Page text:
Brent crude oil, against which Nigerian oil is priced, rose to $69 on Friday at 3:55 pm Nigerian time.
Oil price jumped after OPEC and allies, known as OPEC plus, agreed to role-over crude oil production cuts to further reduce global oil supplies and artificially sustain oil price in a move experts said could stoke inflationary pressure.
Brent crude oil rose from $63.86 per barrel on Wednesday to $69 per barrel on Friday as energy investors became more optimistic about the oil outlook.
While certain experts are worried that U.S crude oil production will eventually hurt OPEC strategy once the economy fully opens, few experts are saying production in the world’s largest economy won’t hit pre-pandemic highs.
According to Vicki Hollub, the CEO of Occidental, U.S oil production may not return to pre-pandemic levels given a shift in corporates’ value.
“I do believe that most companies have committed to value growth, rather than production growth,” she said during a CNBC Evolve conversation with Brian Sullivan. “And so I do believe that that’s going to be part of the reason that oil production in the United States does not get back to 13 million barrels a day.”
Hollub believes corporate organisations will focus on optimizing present operations and facilities, rather than seeking growth at all costs. She, however, noted that oil prices rebounded faster than expected, largely due to China, India and United States’ growing consumption.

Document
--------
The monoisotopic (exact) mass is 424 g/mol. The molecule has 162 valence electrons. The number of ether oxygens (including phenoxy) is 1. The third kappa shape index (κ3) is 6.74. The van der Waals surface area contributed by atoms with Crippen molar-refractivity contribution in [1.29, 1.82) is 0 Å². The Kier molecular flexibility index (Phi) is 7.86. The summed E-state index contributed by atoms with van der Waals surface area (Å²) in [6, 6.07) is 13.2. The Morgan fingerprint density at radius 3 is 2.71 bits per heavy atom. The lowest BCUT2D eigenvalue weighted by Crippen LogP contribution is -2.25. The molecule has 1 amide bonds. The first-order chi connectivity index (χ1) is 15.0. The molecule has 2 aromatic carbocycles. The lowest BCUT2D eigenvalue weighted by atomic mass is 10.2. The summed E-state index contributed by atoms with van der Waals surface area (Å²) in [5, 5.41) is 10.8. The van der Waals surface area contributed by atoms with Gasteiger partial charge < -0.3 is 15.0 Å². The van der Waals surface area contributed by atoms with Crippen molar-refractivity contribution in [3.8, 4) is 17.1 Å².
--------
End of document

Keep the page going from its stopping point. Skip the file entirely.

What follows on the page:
“The recovery looks more V-shaped than we had originally thought it would be,” she said. Occidental previous projection had oil production recovering to pre-pandemic levels by the middle of 2022. The CEO Now believes demand will return by the end of this year or the first few months of 2022.
“I do believe we’re headed for a much healthier supply and demand environment” she said.
Oil Jumps to $67.70 as OPEC+ Extends Production Cuts
Oil Jumps to $67.70 as OPEC+ Extends Production Cuts
Brent crude oil, against which Nigerian oil is priced, rose to $67.70 per barrel on Thursday following the decision of OPEC and allies, known as OPEC+, to extend production cuts.
OPEC and allies are presently debating whether to restore as much as 1.5 million barrels per day of crude oil in April, according to people with the knowledge of the meeting.
Experts have said OPEC+ continuous production cuts could increase global inflationary pressure with the rising price of could oil. However, Saudi Energy Minister Prince Abdulaziz bin Salman said “I don’t think it will overheat.”
Last year “we suffered alone, we as OPEC+” and now “it’s about being vigilant and being careful,” he said.
Saudi minister added that the additional 1 million barrel-a-day voluntary production cut the kingdom introduced in February was now open-ended. Meaning, OPEC+ will be withholding 7 million barrels a day or 7 percent of global demand from the market– even as fuel consumption recovers in many nations.
Experts have started predicting $75 a barrel by April.
“We expect oil prices to rise toward $70 to $75 a barrel during April,” said Ann-Louise Hittle, vice president of macro oils at consultant Wood Mackenzie Ltd. “The risk is these higher prices will dampen the tentative global recovery. But the Saudi energy minister is adamant OPEC+ must watch for concrete signs of a demand rise before he moves on production.”